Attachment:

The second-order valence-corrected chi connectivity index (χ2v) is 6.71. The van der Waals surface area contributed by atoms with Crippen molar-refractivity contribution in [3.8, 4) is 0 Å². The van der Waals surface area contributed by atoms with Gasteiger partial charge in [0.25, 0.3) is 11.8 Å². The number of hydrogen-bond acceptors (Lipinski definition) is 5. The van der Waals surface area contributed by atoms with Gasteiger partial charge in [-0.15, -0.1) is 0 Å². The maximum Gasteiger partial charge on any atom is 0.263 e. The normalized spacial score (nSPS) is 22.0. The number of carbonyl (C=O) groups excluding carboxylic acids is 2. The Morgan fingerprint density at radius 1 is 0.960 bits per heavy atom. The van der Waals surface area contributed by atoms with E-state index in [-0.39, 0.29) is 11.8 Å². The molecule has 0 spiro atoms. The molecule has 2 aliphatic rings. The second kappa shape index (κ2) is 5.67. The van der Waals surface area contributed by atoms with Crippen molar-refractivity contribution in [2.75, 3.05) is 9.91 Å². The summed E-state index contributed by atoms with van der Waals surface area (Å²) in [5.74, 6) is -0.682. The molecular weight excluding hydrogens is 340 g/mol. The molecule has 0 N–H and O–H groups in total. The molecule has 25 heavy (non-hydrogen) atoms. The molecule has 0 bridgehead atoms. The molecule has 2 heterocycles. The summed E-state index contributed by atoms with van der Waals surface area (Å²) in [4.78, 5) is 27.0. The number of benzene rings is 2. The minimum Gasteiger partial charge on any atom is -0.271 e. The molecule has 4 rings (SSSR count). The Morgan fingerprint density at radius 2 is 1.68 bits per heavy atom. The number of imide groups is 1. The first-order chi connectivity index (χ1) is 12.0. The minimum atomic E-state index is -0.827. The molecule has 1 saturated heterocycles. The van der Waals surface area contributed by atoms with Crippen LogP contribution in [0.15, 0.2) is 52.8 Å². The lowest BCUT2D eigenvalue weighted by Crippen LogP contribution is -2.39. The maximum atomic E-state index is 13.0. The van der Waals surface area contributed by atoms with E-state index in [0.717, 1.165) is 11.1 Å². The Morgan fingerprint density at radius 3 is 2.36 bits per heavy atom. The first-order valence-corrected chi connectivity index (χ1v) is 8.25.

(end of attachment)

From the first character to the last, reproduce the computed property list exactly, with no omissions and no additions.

The second-order valence-corrected chi connectivity index (χ2v) is 6.71. The van der Waals surface area contributed by atoms with Crippen molar-refractivity contribution in [3.8, 4) is 0 Å². The van der Waals surface area contributed by atoms with Gasteiger partial charge in [0.25, 0.3) is 11.8 Å². The number of hydrogen-bond acceptors (Lipinski definition) is 5. The van der Waals surface area contributed by atoms with Gasteiger partial charge in [-0.15, -0.1) is 0 Å². The maximum Gasteiger partial charge on any atom is 0.263 e. The normalized spacial score (nSPS) is 22.0. The number of carbonyl (C=O) groups excluding carboxylic acids is 2. The Morgan fingerprint density at radius 1 is 0.960 bits per heavy atom. The van der Waals surface area contributed by atoms with E-state index in [-0.39, 0.29) is 11.8 Å². The molecule has 0 spiro atoms. The molecule has 2 aliphatic rings. The second kappa shape index (κ2) is 5.67. The van der Waals surface area contributed by atoms with Crippen molar-refractivity contribution in [2.75, 3.05) is 9.91 Å². The summed E-state index contributed by atoms with van der Waals surface area (Å²) in [5.74, 6) is -0.682. The molecular weight excluding hydrogens is 340 g/mol. The molecule has 0 N–H and O–H groups in total. The molecule has 25 heavy (non-hydrogen) atoms. The molecule has 0 bridgehead atoms. The molecule has 2 heterocycles. The summed E-state index contributed by atoms with van der Waals surface area (Å²) in [4.78, 5) is 27.0. The number of benzene rings is 2. The minimum Gasteiger partial charge on any atom is -0.271 e. The molecule has 4 rings (SSSR count). The Morgan fingerprint density at radius 2 is 1.68 bits per heavy atom. The number of imide groups is 1. The first-order chi connectivity index (χ1) is 12.0. The minimum atomic E-state index is -0.827. The molecule has 1 saturated heterocycles. The van der Waals surface area contributed by atoms with Crippen LogP contribution in [0.15, 0.2) is 52.8 Å². The lowest BCUT2D eigenvalue weighted by Crippen LogP contribution is -2.39. The maximum atomic E-state index is 13.0. The van der Waals surface area contributed by atoms with E-state index in [0.717, 1.165) is 11.1 Å². The Morgan fingerprint density at radius 3 is 2.36 bits per heavy atom. The first-order valence-corrected chi connectivity index (χ1v) is 8.25.